Since the City began cracking down in 2014, Airbnb has become a highly controversial subject in New York. As in other cities, proponents claim Airbnb benefits local businesses by allowing for more tourism. And for those families struggling to afford housing costs and don’t mind accommodating guests, it offers a supplemental source of income.
Critics argue that Airbnb contributes to the problem of unaffordable housing by inflating rents, that is violates zoning regulations by overcrowding, and it leaves a building’s permanent residents feeling unsafe with strangers freely roaming the halls.
Enter InsideAirbnb. Created by “independent digital storyteller, community activist and technologist” Murray Cox, InsideAirbnb allows you to dig through an impressively large and detailed collection of information about Airbnb rentals in NYC, to help you understand the true consequences for your neighborhood.
As described on the website, the map allows you answer questions such as:
- “How many listings are in my neighbourhood and where are they?”
- “How many houses and apartments are being rented out frequently to tourists and not to long-term residents?”
- “How much are hosts making from renting to tourists (compare that to long-term rentals)?”
- “Which hosts are running a business with multiple listings and where they?”
Mapping New York’s interestingness
Each line in the map represents one person’s photo snapping path through New York City.
To create the map, Mapbox’s Eric Fischer compiled 10 years of geotagged images from flickr, grouped them by photo collection, and joined them together in chronological order. The red lines are those in which the photographer traveled at between 7 and 19 miles per hour between photo sites.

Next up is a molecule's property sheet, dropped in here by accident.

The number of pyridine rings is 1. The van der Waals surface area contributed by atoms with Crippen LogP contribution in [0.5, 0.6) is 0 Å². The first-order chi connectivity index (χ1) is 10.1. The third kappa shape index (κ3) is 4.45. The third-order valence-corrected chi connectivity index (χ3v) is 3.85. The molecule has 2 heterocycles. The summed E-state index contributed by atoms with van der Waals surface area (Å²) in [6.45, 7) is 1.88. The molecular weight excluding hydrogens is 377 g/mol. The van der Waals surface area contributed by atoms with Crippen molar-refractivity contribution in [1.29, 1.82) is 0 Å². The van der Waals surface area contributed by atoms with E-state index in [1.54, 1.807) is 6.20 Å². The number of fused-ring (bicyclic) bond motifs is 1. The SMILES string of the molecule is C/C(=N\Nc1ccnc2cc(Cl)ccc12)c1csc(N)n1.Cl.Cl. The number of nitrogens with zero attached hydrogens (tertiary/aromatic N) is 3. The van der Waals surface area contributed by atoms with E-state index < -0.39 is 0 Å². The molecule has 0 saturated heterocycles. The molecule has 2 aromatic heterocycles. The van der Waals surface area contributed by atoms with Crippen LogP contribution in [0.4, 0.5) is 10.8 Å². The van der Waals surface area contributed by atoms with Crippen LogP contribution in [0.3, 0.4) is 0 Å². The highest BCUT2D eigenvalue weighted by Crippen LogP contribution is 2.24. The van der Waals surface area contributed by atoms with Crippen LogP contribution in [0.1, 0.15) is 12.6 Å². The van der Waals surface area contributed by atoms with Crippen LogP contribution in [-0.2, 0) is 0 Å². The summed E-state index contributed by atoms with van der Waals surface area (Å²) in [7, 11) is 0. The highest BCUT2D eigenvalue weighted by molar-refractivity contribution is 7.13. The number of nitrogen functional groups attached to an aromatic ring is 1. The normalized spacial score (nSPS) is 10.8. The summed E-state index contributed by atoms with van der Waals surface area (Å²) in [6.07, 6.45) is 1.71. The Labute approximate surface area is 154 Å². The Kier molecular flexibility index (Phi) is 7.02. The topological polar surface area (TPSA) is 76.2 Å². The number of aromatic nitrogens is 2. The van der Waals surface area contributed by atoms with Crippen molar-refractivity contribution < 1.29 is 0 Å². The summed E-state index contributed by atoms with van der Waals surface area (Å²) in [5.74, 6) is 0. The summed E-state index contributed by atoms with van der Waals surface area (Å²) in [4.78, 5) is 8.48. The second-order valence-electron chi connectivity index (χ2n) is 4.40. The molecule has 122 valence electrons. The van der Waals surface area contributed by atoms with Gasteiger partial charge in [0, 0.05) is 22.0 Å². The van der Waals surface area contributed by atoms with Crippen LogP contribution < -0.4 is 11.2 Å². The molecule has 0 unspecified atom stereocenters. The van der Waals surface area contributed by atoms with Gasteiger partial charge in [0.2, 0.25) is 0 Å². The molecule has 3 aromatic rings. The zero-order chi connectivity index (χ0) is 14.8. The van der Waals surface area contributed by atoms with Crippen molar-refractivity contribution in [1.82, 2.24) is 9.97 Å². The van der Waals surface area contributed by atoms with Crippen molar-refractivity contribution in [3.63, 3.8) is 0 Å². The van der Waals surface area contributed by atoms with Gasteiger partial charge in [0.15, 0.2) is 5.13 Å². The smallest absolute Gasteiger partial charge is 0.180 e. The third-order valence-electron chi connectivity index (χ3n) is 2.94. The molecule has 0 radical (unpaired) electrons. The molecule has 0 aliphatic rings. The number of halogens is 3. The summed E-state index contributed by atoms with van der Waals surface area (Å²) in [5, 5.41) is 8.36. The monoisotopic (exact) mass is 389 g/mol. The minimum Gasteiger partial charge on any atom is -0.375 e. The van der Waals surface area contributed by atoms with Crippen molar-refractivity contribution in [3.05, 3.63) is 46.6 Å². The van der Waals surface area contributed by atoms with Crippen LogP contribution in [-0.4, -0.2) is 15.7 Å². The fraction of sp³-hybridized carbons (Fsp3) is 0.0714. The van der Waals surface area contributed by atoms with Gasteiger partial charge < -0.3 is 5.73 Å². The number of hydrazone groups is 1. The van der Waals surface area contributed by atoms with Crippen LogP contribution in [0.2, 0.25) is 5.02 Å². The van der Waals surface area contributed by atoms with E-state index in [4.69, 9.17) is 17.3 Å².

The result is a map of the places people found interesting, and the paths in which they traveled through them.
This project covers not only New York City, but the entire world. You can explore the interactive version here: Geotaggers World Atlas.
Placename origins and a housing cost sanity check
The map was made by Constantine Valhouli on behalf of his forthcoming startup NeighborhoodX. Through its analysis of neighborhood-level data, NeighborhoodX aims to give people better insights about their cities and neighborhoods. For an early preview with some surprising results, see this 3D map of NYC housing prices, one of my favorite maps from 2014.
Along similar lines, the map below also helps put NYC housing prices in context. Click on a neighborhood marker and it will show you where else in the world you could get an apartment for roughly the same price.
The real Manhattan subway map
For anyone offended by the stereotypes, please don’t shoot the messenger.
This timelapse of New York City’s growth, 1815-2013, comes from reddit user Africare, a fun one to watch.
If you’ve made it this far and still haven’t had enough, here are some other posts about New York City.
- Why New York City’s billionaires don’t pay property taxes
- Visualizing New York City’s foreign-born population, 1626-2013
- 17,241 NYC filming locations mapped
- Estimating the total value of New York City housing
I'm fascinated by data visualization and the ways that data is transforming our understanding of the world. I spend a lot of time with my face buried in Excel, and when I find something interesting I write about it here and as a contributor for the Huffington Post.
More about my background